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sql syntax


ameliabob
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As I read through the manuals and the phpMyAdmin I am confused about the use of the quotes( single and double) I have the following query string:

INSERT INTO presentation ( PresentationType, PresenterLastName, PresenterFirstName) VALUES ( 'A', 'ADSF', 'EUYTUJ');

phpMyAdmin shows single quotes around all of the labels.Should the $qry in mysql_query( $qry) have the " around everything? i.e. "INSERT INTO presentation ( PresentationType, PresenterLastName, PresenterFirstName) VALUES ( 'A', 'ADSF', 'EUYTUJ');" or is it just a string?

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In an SQL query, a single quote is used to make something a string. A backtick (`) is used to make a special name loose its meaning.If phpMyAdmin puts backticks around all object names (DBs, tables, columns, etc.), that's in order to ensure that whatever you've typed, it's going to be executed as expected. Unless the certain object name is not also some special keyword in SQL, it's safe not to use a backtick in other circumstances.Putting single quotes around all MySQL string is pretty much required so that you actually specify it's a string.Putting double quotes around the whole query is another thing though... this is a PHP tricky bit, not a MySQL tricky bit. PHP lets you have a string (in PHP context; literal string; no special meaning attached to it yet) surrounded by single or double quotes. If the string contains the same kind of quote, it must be escaped by having a "\" in front of it. Since MySQL queries will usually have a few single quotes to represent strings in an SQL query context, most queries are being written out surrounded by double quotes, in order to avoid the need for slashes.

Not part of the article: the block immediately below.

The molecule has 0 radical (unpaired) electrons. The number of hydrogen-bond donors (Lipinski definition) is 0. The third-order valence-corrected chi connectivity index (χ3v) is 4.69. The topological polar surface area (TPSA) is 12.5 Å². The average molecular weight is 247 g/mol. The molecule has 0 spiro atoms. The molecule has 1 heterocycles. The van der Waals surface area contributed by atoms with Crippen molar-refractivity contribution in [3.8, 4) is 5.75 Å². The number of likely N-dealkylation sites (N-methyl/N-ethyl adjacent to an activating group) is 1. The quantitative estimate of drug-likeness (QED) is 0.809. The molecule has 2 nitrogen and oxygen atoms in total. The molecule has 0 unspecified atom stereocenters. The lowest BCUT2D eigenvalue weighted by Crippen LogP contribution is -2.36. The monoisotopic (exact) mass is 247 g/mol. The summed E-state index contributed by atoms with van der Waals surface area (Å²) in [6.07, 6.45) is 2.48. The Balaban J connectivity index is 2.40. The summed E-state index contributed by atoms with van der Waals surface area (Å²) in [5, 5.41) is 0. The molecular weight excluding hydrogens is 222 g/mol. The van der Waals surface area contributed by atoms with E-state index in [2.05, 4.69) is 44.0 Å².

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In an SQL query, a single quote is used to make something a string. A backtick (`) is used to make a special name loose its meaning.If phpMyAdmin puts backticks around all object names (DBs, tables, columns, etc.), that's in order to ensure that whatever you've typed, it's going to be executed as expected. Unless the certain object name is not also some special keyword in SQL, it's safe not to use a backtick in other circumstances.Putting single quotes around all MySQL string is pretty much required so that you actually specify it's a string.Putting double quotes around the whole query is another thing though... this is a PHP tricky bit, not a MySQL tricky bit. PHP lets you have a string (in PHP context; literal string; no special meaning attached to it yet) surrounded by single or double quotes. If the string contains the same kind of quote, it must be escaped by having a "\" in front of it. Since MySQL queries will usually have a few single quotes to represent strings in an SQL query context, most queries are being written out surrounded by double quotes, in order to avoid the need for slashes.
So to help me along with this Should be mysql_query("INSERT INTO presentation (..) Values(... 'ADSF', 'EUYTUJ')" ); ???
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